Well-known Pittsburgh photographer Dayna Delgado certainly should be photographing politicians, celebrities and Pittsburgh’s biggest galas, as the leader of her own photography company, WEDDINGS BY DAY. She just didn’t think she “deserved” to do all this, until recently. Now 44 years old, the woman behind the camera wasn’t sure who her biological father was until a few months ago. She thought she had come from “evil,” as she described a man who would beat her mother to the point where Delgado was this close to calling the police. The same man, according to Delgado, would beat her and her brother when they were teens. Delgado recalls the man placing her on punishment “for two years just because I got a ‘D’ in a class instead of the ‘C’ or ‘B’ or ‘A’ that he thought I should have gotten.” But after all, he was their father, Delgado said. The police were never called.
But what about the other man? The first man that Delgado was introduced to when she was a child, whom she called her father? The one that was present in her life all the way until age 13? The one who was considerably better to Delgado’s mother, although the man was married to another woman the entire time? Sound confusing? Well, throw in that apartment building on Ann Street in Homestead, where river rats would sometimes make their home…under the young Delgado’s bed. “It was a terrible, nasty place, a terrible place for a child to grow up,” Delgado recalled. “We lived by railroad tracks, so there were many nights we had rats in the apartments, roaches,” and that time when a river rat was, “gnawing on my brother’s bed, chewing the wood up.”
Finally, Delgado’s mother moved them out of that apartment when Delgado was 10, and moved “up the Hill” to an apartment on Maple Avenue. “But we were still poor,” Delgado remembered. “My mother raised us on welfare, food stamps…we didn’t have the clothes other people had,” which led to teasing at school, Delgado said. Then there was the pregnancy, right after Delgado graduated from Steel Valley High School in 1995. A decade and a half later, it was Delgado who noticed that her third child, a son, wasn’t developing properly. By age 1, Delgado’s son was diagnosed with autism and sensory disorder, forcing her to quit her job as a receptionist. So, by 2012, with money hard to come by, a sometimes-loving-and-other-
times-painful childhood, three children and not knowing who her real father was affecting her ability to know “who she truly was,” how did Dayna Delgado turn out to be one of the most sought-after photographers in Pittsburgh? “I just knew I had to do it. I was the only person that had my back,” Delgado said. “I knew that if I didn’t do it, it wouldn’t get done. To me, it was a life-or-death situation. If I didn’t figure out a way, my kids wouldn’t eat.”
That “it” was going to area bars and clubs around town, setting up photo booths there, and taking photos of patrons (and instantly printing their color picture), charging a fee. People always come to the clubs looking their best, and they want to make sure it’s documented. Delgado’s profile began to rise, and she started photographing formal events and doing portraits for students. In 2017, she joined the New Pittsburgh Courier, an iconic African American publication, as a freelance photographer. Since then, she’s been front-and-center at many political events in Pittsburgh, documenting the actions of mayors, state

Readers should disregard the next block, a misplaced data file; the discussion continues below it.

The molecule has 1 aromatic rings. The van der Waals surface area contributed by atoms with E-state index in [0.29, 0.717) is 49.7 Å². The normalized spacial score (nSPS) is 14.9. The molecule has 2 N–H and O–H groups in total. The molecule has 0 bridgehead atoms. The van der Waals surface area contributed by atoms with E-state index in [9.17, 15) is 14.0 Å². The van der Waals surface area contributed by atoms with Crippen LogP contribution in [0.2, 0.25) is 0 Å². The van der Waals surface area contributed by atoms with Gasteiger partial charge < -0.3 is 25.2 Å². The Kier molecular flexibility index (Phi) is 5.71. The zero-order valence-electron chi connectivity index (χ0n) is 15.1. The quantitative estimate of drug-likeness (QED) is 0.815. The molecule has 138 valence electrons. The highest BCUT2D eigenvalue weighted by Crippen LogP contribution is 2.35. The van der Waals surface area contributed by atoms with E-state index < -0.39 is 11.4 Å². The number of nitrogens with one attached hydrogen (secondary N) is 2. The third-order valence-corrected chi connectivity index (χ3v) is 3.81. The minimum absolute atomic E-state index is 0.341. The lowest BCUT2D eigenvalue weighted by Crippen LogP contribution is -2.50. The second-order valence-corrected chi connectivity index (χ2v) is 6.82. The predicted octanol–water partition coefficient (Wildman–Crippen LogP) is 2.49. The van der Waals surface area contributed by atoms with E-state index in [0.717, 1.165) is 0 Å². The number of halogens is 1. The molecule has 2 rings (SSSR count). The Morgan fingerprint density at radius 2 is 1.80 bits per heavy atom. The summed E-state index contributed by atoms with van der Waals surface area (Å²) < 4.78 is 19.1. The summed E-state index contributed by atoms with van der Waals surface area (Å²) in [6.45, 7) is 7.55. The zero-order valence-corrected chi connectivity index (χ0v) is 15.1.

representatives and city council members. She’s been on the stage as artists have performed, like Jill Scott and Kirk Franklin. She also does weddings and opened her own portrait studio.
But there was one thing left for Delgado to figure out. Who was her real father? She went to the online DNA testing company “23 and me” in June 2021 and soon realized that the
man who she had called her father for the first 13 years of her life was indeed her father, not the second man whom she said was “forced” to call her father in her teenage years. “My mother lied to me,” Delgado said. “And everybody’s dead now so I can’t even question anybody.”
But now, she knows exactly who she is. It’s clarity. “I’m happy that I didn’t come from evil, but then I’m like, damn, you lied to me all these years and stole my relationship that I could have had with my real sisters that I know that I have now…and I built arelationship with guys that I call my brothers that are not my brothers,” Delgado revealed. “That just adds to who I am.”
Delgado shared her story because she wants it to serve as a testimony for others who may not know what they want to do with their life, or may not have the financial means to attend college, due to a shaky or poor upbringing. But even with her childhood, Delgado loved photography. She took classes while at Steel Valley, and she would always have a camera with her during her high school days. The camera, along with a never-say-die attitude, has elevated her to where she is today. “If the little girl who was scared to get out the bed and go to the bathroom because there was a river rat under her bed can be a successful business owner today,” Delgado said, “anybody can!”